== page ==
"No obstacles are insurmountable when God commands and we obey"
- - Heber J. Grant
June 10, 2013
Art on the Chopping Block
by Lawrence Jeppson

“I go from a corruptible to an incorruptible crown, where no disturbance can be, no disturbance in the world.”

As the last words of King Charles I icily silenced the gibbering mob, the royal executioner, forgetting in the terrifying uniqueness of this assignment to ask his victim’s forgiveness, drove his freshly stropped axe clean through the royal neckflesh and into the block.

Within two months, Oliver Cromwell and Parliament decreed a selloff of the most astonishing art collection the world had yet seen, though precious few ever saw it.

Titian, Supper at Emaus, once belonged to King Charles I of England, now in the Louvre.

Among Continental hagglers who took passage on wind-driven peanut hulls to London to clamor for the spoils was one of the richest citizens of France, Evrard Jaback, who trailed only the late King Charles and Queen Christina of Sweden as the most significant art collectors of the 17th century.

Jaback sold art too, and later in his biggest sale, to be taken under duress, he was destined to a horrendous beating from the King of France. Bloody as that was to be, Jaback would keep at it, buying and selling till the end of his days.

He was the first recorded art dealer in his line: he passed his eye and flair genetically to what became the house of Duveen, in all more than 300 years of on-and-off, but-always-fantastic commercing in imperishable things of beauty.

The beheading of Charles I was a tragedy. To all subsequent generations of Englishmen, the stupid loss of his collection was a catastrophe.

Titian, The Entombment of Christ. Once belonged to King Charles I of England, now property of the Louvre.

Coached and goaded at first by his art collecting friend, the Duke of Buckingham, Charles in 20 years had succeeded in assembling in Whitehall, St. James’s, and Hampton Court Castles and in royal residences in Freenwich, Nonesuch, Oatlands, and Wimbleton 1,387 pictures, 399 statues, and an uncounted number of objects, a lode destined to enrich every significant ruling house in Europe.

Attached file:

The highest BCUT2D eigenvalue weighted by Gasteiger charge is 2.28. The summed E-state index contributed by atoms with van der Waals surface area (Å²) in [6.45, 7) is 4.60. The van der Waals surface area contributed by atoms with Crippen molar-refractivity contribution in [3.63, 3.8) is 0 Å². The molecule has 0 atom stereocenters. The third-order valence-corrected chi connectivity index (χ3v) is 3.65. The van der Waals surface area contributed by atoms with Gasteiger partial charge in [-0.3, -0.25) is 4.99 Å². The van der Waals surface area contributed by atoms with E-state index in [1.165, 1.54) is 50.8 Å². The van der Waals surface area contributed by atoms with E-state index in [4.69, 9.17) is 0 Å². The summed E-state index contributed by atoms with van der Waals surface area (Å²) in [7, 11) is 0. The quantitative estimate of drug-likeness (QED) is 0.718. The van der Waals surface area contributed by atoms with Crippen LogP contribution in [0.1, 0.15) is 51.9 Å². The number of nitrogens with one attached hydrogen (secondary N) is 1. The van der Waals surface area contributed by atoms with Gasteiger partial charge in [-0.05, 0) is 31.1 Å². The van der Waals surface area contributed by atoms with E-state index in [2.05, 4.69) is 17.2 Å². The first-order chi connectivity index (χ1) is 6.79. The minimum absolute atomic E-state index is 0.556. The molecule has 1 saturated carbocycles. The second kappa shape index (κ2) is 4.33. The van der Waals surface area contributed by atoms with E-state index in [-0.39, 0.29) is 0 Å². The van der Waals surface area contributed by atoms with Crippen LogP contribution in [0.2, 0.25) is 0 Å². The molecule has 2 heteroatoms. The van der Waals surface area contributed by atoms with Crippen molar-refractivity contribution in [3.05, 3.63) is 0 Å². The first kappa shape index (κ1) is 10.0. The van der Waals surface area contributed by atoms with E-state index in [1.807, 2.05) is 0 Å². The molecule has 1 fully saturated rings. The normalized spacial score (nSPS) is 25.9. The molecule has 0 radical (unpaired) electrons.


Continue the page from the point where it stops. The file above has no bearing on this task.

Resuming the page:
Charles’s most audacious coup had been the purchase from Duke Vincenzo of Mantua, whose gambling had bankrupt the House of Gonzaga, the heart of the Mantuan collection, including Mantegna’s The Triumph of Julius Caesar; Titian’s Twelve Emperors, The Entombment of Christ, Supper at Emaus and other works; four Corregios, and a Raphael. Daniel Nys, the Danish art dealer who lived in Genoa, called these “the finest pictures in the world.” Nye expertly touted his own services in a letter written to one Endymion Porter in 1620:

Since I came into the world I have made various contracts, but never a more difficult one than this, which has succeeded happily. The city of Nantua and all the Princes of Christendom, both great and small, were struck with the astonishment that we could induce Duke Vincenzo to dispose of them. The people of Mantua made so much noise about it that if Duke Vincenzo could have them back again he would readily have paid double, and his people would have been willing to supply the money.

Charles laid out £18,280, 14 shillings, 8 pence for the Gonzaga collection. (Contradictory French accounts say £80,000!) He didn’t get quite the whole trove because the mercurial Nye sequestered some things for Cardinal Mazarin, and a few less important pieces were left behind in Mantua Castle, only to be lost or destroyed when the city was sacked two years later.

Titian’s Twelve Emperors, once belonging to Charles I, was one of the nine paintings depicting a Julius Caesar victory parade. Once the dispersed property of King Charles I, it eventually came back to the British Royal Collection.